Written by Bates Booyens (Cert.Sci. Nat)

Regional and Technical Manager - Western Cape North

South Africa has limited available land for food production and it is therefore of the utmost importance that we nurture our soil resource. The way in which we manage our soil can either improve or degrade the quality of the soil.

Soil health refers to the ability of the soil to continually provide multiple functions to sustain plants, animal, and human lives. Healthy soils according to the FAO¹, maintain a diverse community of soil organisms that help to control plant diseases, weed and insect pests. These soil organisms form beneficial symbiotic associations with plant roots, recycle essential plant nutrients and improve soil structure.

Improved soil structure has positive repercussions for soil water and nutrient holding capacity and thus improve crop production. A healthy soil provides functions that support plant growth, including nutrient cycling, biological control of plant pests, and regulation of water and air supply. These functions are influenced by the interrelated physical, chemical, and biological properties of soil, many of which are sensitive to degradation due to soil management practices.

Soil health functionality

Soil health functionality is highly influenced by soil organic matter. This soil property influences soil physical, biological, and chemical functions (2). Physical properties include aggregate stability, water holding capacity and water infiltration. Biological properties refer to the concentration and composition of organic matter, micro-organisms and macro-organisms. Chemical properties include pH levels, macronutrients, micronutrients, toxicity, and salinity.

Healthy soils are thus more capable to cope with less ideal growing conditions. The crops’ capacity (row or permanent) to withstand weather variability (short-term extreme precipitation events and intra-seasonal drought) increase in healthy soils (3).

Soil health challenges

Soil health challenges include high levels of disease incidence and pests, which can cause damping-off, root rot, and vascular wilt, among other symptoms. Other challenges include no topsoil or low organic matter, heavy (clay) soil, compaction, and poor drainage. Erosion and slopes, rocks, buried debris, and obstructions, incorrect soil pH and low nutrient levels, lithologic discontinuity (distinct changes in particle size between soil layers) and soil temperature are also challenges (4).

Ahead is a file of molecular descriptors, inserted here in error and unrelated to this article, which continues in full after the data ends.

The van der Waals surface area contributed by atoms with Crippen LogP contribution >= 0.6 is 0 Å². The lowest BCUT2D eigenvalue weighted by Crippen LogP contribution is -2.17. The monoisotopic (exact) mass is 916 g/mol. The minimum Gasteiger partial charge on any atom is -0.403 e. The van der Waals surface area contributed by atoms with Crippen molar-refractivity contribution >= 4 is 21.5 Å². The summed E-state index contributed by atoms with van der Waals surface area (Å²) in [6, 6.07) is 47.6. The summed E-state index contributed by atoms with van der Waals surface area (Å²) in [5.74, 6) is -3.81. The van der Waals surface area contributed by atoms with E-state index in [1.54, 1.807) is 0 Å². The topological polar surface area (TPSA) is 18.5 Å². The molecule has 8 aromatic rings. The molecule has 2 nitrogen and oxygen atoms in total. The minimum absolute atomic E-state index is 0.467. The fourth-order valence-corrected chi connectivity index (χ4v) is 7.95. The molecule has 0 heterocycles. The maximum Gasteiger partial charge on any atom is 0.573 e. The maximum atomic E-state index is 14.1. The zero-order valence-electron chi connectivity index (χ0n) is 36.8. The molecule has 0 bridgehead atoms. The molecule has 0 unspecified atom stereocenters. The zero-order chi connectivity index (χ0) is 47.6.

Agricultural management practices should focus on reducing erosion, increase of nutrient use efficiency, improving soil structure, and sustaining or increasing yields. Pest and disease management are also a component of a soil health management system (5). Examples include planting cover crops, applying mulch, liming acidic soils to improve soil pH, biological control of pest organisms, manage nutrients, and correct tillage practices based on soil characteristics, to name a few.


In conclusion, soil health is important to farming. Soil health, however, does not only refer to the biological soil fraction, but encompasses the total soil’s physical, chemical and biological health. Healthy soil supports healthy plant growth, reduces runoff and erosion, while water infiltration is maximised, nutrient cycling is improved, and soil tilth is improved. In the end, management for soil health saves money-primarily on reducing inputs (diesel, fertiliser, and pesticides) and creates a more robust environment. Healthy soil is thus the foundation of productive, sustainable agriculture. Sustainable agricultural practices have further major benefits on soil health, including improved carbon sequestration and water retention.

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(1) fao.org2.resoilfoundation.org3.fao.org
(2) Promotingsoil health in organically managed systems: a review - Springer.
(3) SoilHealth Principles and Practices | Farmers.gov
(4) SoilChallenges: Soil Health.
(5) What is soil health and why does it matter? - Countryside Online.

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